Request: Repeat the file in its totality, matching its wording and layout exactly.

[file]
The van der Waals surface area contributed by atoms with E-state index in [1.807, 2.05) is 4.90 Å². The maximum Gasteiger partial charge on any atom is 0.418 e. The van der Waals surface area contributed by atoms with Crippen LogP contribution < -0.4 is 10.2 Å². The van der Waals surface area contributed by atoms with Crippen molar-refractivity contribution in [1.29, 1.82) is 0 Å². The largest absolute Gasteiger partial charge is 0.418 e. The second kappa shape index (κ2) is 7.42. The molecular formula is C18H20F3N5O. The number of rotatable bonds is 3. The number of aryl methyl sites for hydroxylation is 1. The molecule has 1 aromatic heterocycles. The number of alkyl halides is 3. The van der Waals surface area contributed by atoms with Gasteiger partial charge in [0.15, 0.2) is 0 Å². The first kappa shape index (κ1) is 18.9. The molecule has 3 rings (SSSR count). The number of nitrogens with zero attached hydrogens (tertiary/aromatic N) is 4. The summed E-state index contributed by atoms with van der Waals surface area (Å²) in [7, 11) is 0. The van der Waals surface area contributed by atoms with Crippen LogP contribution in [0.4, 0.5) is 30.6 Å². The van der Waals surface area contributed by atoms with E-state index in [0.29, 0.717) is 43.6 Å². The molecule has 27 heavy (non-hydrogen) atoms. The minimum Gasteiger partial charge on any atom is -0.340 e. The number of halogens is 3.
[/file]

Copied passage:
The van der Waals surface area contributed by atoms with E-state index in [1.807, 2.05) is 4.90 Å². The maximum Gasteiger partial charge on any atom is 0.418 e. The van der Waals surface area contributed by atoms with Crippen LogP contribution < -0.4 is 10.2 Å². The van der Waals surface area contributed by atoms with Crippen molar-refractivity contribution in [1.29, 1.82) is 0 Å². The largest absolute Gasteiger partial charge is 0.418 e. The second kappa shape index (κ2) is 7.42. The molecular formula is C18H20F3N5O. The number of rotatable bonds is 3. The number of aryl methyl sites for hydroxylation is 1. The molecule has 1 aromatic heterocycles. The number of alkyl halides is 3. The van der Waals surface area contributed by atoms with Gasteiger partial charge in [0.15, 0.2) is 0 Å². The first kappa shape index (κ1) is 18.9. The molecule has 3 rings (SSSR count). The number of nitrogens with zero attached hydrogens (tertiary/aromatic N) is 4. The summed E-state index contributed by atoms with van der Waals surface area (Å²) in [7, 11) is 0. The van der Waals surface area contributed by atoms with Crippen LogP contribution in [0.4, 0.5) is 30.6 Å². The van der Waals surface area contributed by atoms with E-state index in [0.29, 0.717) is 43.6 Å². The molecule has 27 heavy (non-hydrogen) atoms. The minimum Gasteiger partial charge on any atom is -0.340 e. The number of halogens is 3.